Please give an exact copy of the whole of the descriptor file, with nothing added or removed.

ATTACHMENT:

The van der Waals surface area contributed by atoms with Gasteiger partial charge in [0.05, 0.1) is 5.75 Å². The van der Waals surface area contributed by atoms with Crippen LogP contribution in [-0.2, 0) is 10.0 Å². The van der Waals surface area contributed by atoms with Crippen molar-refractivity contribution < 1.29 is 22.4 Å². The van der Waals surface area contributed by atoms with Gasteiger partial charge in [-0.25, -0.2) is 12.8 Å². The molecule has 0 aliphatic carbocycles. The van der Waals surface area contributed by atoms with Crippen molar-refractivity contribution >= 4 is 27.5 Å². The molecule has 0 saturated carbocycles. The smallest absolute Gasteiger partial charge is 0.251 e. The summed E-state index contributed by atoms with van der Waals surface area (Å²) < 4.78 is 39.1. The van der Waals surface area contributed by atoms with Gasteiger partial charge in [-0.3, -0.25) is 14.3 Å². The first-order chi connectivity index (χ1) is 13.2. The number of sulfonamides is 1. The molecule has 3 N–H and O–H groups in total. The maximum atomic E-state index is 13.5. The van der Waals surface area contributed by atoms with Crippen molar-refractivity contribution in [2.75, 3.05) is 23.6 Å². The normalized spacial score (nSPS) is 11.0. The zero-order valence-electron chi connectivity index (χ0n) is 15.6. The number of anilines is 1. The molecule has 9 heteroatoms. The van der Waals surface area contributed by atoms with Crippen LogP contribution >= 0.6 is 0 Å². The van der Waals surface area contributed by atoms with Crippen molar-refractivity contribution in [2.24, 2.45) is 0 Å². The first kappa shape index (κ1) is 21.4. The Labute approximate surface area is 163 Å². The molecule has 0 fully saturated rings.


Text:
The van der Waals surface area contributed by atoms with Gasteiger partial charge in [0.05, 0.1) is 5.75 Å². The van der Waals surface area contributed by atoms with Crippen LogP contribution in [-0.2, 0) is 10.0 Å². The van der Waals surface area contributed by atoms with Crippen molar-refractivity contribution < 1.29 is 22.4 Å². The van der Waals surface area contributed by atoms with Gasteiger partial charge in [-0.25, -0.2) is 12.8 Å². The molecule has 0 aliphatic carbocycles. The van der Waals surface area contributed by atoms with Crippen molar-refractivity contribution >= 4 is 27.5 Å². The molecule has 0 saturated carbocycles. The smallest absolute Gasteiger partial charge is 0.251 e. The summed E-state index contributed by atoms with van der Waals surface area (Å²) < 4.78 is 39.1. The van der Waals surface area contributed by atoms with Gasteiger partial charge in [-0.3, -0.25) is 14.3 Å². The first-order chi connectivity index (χ1) is 13.2. The number of sulfonamides is 1. The molecule has 3 N–H and O–H groups in total. The maximum atomic E-state index is 13.5. The van der Waals surface area contributed by atoms with Crippen molar-refractivity contribution in [2.75, 3.05) is 23.6 Å². The normalized spacial score (nSPS) is 11.0. The zero-order valence-electron chi connectivity index (χ0n) is 15.6. The number of anilines is 1. The molecule has 9 heteroatoms. The van der Waals surface area contributed by atoms with Crippen LogP contribution >= 0.6 is 0 Å². The van der Waals surface area contributed by atoms with Crippen molar-refractivity contribution in [2.24, 2.45) is 0 Å². The first kappa shape index (κ1) is 21.4. The Labute approximate surface area is 163 Å². The molecule has 0 fully saturated rings.